Punjabi punch at Darbar India Bar and Grill


Fueling my inner lust for far-off places, I confess that I’m addicted to travel porn—those many enticing offers coming my way on the internet, with those tempting two-for-one getaways or fire sales to distant continents. Due to the fiscal crisis (my own, not Obama’s), I’m trying to practice restraint. But when an offer to India floats onto my computer, well … Satan, get behind me!

Darbar India Bar & Grill
1221 W. Lake Street

Rewarding myself for refusing to enter my credit card number, I take the card, instead, to my closest neighborhood enabler, the Uptown Indian restaurant called Darbar. Next best thing to hanging out in Delhi, especially since it’s far less risky to devour street food on Lake Street. It’s also, for good or ill, less fiery by far, with spices scaled back for Minnesota palates. Still, bring it on. Clearly I’m addicted to the subcontinent’s vibrant flavors, but please don’t send the 12-steppers my way. Just keep the korma coming.

Darbar India Bar & Grill opened several years ago, after a classy redesign of a former Mexican establishment. A stunning bar/lounge gives way to a sleek, cosmo dining room, uncluttered with the typical tchochkes that find their way into my suitcase. Its extensive menu celebrates the rich Punjabi victuals of India’s northern region, boosted by choice products such as locally-raised, free range chicken and hand-tossed breads from its own tandoor oven.

Oh, and are those breads good! Fortunately for the greedy or undecided, a bread basket option includes three varieties of your choice ($9). The butter-brushed roti, fashioned from whole wheat, proved the perfect vehicle to convey tasty bites from plate to palate. Alu naan, stuffed with cumin and coriander-scented potatoes, put smiles on our faces, as did the richer Peshawari version, plumped with nuts, raisins and coconut.

Scanning the app list ($5-11), we settled on more alu, the magic word for spuds. These tasty potatoes came seasoned with cumin, cilantro and a chickpea curry topping, assisted by dipping sauces of moderately kicky mint-jalapeno and fruity, modestly sweet-and-sour tamarind. An order of mixed pakora brought deepfried patties of veggies caught in a heavy chickpea batter that weighted them (too thick and boring).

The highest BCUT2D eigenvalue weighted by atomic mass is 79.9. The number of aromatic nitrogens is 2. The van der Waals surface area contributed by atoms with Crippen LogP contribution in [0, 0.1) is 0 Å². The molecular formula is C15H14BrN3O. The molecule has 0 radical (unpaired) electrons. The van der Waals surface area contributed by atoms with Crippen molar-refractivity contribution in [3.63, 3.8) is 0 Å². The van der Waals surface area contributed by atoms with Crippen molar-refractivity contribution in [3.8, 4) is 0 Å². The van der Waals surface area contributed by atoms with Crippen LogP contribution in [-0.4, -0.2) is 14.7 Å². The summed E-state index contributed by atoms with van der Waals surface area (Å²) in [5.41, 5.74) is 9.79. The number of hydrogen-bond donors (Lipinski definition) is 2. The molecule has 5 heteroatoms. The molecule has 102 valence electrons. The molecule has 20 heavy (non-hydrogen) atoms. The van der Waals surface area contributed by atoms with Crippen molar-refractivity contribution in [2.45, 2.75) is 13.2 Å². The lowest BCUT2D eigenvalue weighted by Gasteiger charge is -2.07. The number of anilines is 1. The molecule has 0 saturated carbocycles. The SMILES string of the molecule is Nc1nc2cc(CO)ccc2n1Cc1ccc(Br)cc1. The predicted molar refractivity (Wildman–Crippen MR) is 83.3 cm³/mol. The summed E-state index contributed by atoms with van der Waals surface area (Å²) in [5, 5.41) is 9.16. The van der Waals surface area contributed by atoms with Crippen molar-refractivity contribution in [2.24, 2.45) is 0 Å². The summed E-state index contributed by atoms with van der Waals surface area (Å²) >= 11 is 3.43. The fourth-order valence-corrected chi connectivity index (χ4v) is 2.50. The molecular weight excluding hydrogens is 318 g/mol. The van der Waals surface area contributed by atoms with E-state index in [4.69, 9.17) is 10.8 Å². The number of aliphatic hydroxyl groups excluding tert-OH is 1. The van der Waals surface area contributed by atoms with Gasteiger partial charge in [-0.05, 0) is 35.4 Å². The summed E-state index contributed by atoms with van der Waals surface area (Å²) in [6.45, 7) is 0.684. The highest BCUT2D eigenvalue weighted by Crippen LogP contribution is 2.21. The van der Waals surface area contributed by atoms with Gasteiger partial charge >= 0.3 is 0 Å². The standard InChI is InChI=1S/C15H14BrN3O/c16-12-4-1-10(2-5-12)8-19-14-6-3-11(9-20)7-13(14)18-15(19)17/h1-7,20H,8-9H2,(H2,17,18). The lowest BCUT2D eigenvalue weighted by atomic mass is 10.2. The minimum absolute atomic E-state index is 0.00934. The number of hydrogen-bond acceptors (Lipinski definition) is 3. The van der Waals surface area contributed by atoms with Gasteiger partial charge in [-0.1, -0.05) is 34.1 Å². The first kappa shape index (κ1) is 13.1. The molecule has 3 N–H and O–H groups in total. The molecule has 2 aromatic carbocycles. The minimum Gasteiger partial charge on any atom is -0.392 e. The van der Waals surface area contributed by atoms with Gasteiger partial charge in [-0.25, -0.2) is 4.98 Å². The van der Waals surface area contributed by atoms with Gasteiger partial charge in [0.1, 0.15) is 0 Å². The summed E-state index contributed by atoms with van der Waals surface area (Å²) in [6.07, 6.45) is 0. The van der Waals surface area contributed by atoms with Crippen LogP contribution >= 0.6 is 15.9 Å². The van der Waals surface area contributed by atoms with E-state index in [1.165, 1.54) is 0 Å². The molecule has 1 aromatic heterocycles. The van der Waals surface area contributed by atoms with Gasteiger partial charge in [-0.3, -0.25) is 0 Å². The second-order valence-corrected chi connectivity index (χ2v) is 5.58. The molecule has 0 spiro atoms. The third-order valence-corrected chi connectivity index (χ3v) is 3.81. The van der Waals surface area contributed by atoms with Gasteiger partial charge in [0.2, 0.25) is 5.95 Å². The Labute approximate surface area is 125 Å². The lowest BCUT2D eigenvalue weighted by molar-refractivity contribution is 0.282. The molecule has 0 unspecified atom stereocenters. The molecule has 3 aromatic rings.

Then, looking over the long and way-too-tempting role call of entrees, to stop me from weeping into my napkin when forced to pare my wish list, we ordered way too much food. But because it’s been long-simmered in preparation already, reheating those doggie bags only enriches the flavors. (At least, that’s my alibi.)

The chicken shahi korma, with chunks of white meat swimming in a creamy sauce along with cashews and raisins and cubes of paneer—the compact Indian version of cottage cheese—proved sweet and mellow in equal measure, while the lamb vindaloo, highlighting tender, meaty chunks mingling with potatoes in a “spicy, tangy curry sauce,” proved tasty, for sure, but much milder (and this is not a good thing) than the fiery vindaloos served elsewhere in the metro, never mind the subcontinent. Actually, each dish, which we’d ordered spicy, came too tame for our cravings.

Vegetarian winners included palek paneer—more sturdy cheese cubes bobbing in a rich puree of spinach and cream—a comfort food if there ever was one. I could eat it for dessert. Our favorite, however, was the bangan bhartha, a mélange of smoky, charcoal-baked eggplant, pureed and mined with tomatoes, onions and green peas. All entrees (mostly $11-15) come with fine-grained basmati rice.

What to drink? Kingfisher, of course. But Darbar features beers from other nations, too, as well as cocktails. It also heralds a global list of wines, including several from India. I’d visited several wineries on my last visit and became a convert to how well they paired with their native food, so we drank an easygoing Indian cab. An Indian chardonnay also is listed, although, as I’d discovered, a sauvignon blanc or viognier makes a better partner for those lusty spices. Or try out the yogurt-based lassi, plain or fruit-flavored, sweet or salty.

Finally appeared rasmalai, compliments of the house. While most Indian desserts are super-sweet or even sweeter, this one, composed of paneer afloat in condensed milk and sprinkled with pistachios, soothed wonderfully. There’s also kheer (creamy rice pudding laced with pistachios), the dry-ish and chalky Indian “ice cream” called kulfi, and “regular” housemade mango ice cream and mango pudding, for those who dread a dental visit.

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